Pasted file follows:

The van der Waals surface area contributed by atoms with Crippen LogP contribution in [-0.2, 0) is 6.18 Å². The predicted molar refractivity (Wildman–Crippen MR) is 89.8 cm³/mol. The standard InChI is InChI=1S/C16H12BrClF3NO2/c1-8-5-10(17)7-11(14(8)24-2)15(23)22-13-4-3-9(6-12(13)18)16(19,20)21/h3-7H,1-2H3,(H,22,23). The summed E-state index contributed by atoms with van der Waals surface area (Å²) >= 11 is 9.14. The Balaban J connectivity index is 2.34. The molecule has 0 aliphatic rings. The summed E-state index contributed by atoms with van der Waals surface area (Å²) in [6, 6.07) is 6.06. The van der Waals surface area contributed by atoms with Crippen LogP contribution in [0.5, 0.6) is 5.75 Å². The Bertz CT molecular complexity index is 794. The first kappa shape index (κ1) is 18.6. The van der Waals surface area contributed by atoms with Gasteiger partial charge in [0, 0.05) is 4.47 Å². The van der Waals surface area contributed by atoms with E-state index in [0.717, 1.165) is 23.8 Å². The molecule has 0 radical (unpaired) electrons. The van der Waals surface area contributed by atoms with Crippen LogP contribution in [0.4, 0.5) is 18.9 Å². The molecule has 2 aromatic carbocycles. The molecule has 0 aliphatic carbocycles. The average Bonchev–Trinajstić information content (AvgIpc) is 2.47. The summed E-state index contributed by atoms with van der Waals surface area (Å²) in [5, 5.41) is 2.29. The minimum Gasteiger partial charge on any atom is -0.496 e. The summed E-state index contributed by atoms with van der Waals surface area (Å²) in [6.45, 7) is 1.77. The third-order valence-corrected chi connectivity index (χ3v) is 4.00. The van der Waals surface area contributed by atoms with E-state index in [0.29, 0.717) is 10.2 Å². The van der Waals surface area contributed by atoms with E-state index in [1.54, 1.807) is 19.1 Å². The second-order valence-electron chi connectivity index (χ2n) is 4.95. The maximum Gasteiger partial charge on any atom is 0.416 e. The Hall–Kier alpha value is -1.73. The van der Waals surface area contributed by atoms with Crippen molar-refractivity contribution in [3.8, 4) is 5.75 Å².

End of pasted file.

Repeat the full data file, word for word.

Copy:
The van der Waals surface area contributed by atoms with Crippen LogP contribution in [-0.2, 0) is 6.18 Å². The predicted molar refractivity (Wildman–Crippen MR) is 89.8 cm³/mol. The standard InChI is InChI=1S/C16H12BrClF3NO2/c1-8-5-10(17)7-11(14(8)24-2)15(23)22-13-4-3-9(6-12(13)18)16(19,20)21/h3-7H,1-2H3,(H,22,23). The summed E-state index contributed by atoms with van der Waals surface area (Å²) >= 11 is 9.14. The Balaban J connectivity index is 2.34. The molecule has 0 aliphatic rings. The summed E-state index contributed by atoms with van der Waals surface area (Å²) in [6, 6.07) is 6.06. The van der Waals surface area contributed by atoms with Crippen LogP contribution in [0.5, 0.6) is 5.75 Å². The Bertz CT molecular complexity index is 794. The first kappa shape index (κ1) is 18.6. The van der Waals surface area contributed by atoms with Gasteiger partial charge in [0, 0.05) is 4.47 Å². The van der Waals surface area contributed by atoms with E-state index in [0.717, 1.165) is 23.8 Å². The molecule has 0 radical (unpaired) electrons. The van der Waals surface area contributed by atoms with Crippen LogP contribution in [0.4, 0.5) is 18.9 Å². The molecule has 2 aromatic carbocycles. The molecule has 0 aliphatic carbocycles. The average Bonchev–Trinajstić information content (AvgIpc) is 2.47. The summed E-state index contributed by atoms with van der Waals surface area (Å²) in [5, 5.41) is 2.29. The minimum Gasteiger partial charge on any atom is -0.496 e. The summed E-state index contributed by atoms with van der Waals surface area (Å²) in [6.45, 7) is 1.77. The third-order valence-corrected chi connectivity index (χ3v) is 4.00. The van der Waals surface area contributed by atoms with E-state index in [0.29, 0.717) is 10.2 Å². The van der Waals surface area contributed by atoms with E-state index in [1.54, 1.807) is 19.1 Å². The second-order valence-electron chi connectivity index (χ2n) is 4.95. The maximum Gasteiger partial charge on any atom is 0.416 e. The Hall–Kier alpha value is -1.73. The van der Waals surface area contributed by atoms with Crippen molar-refractivity contribution in [3.8, 4) is 5.75 Å².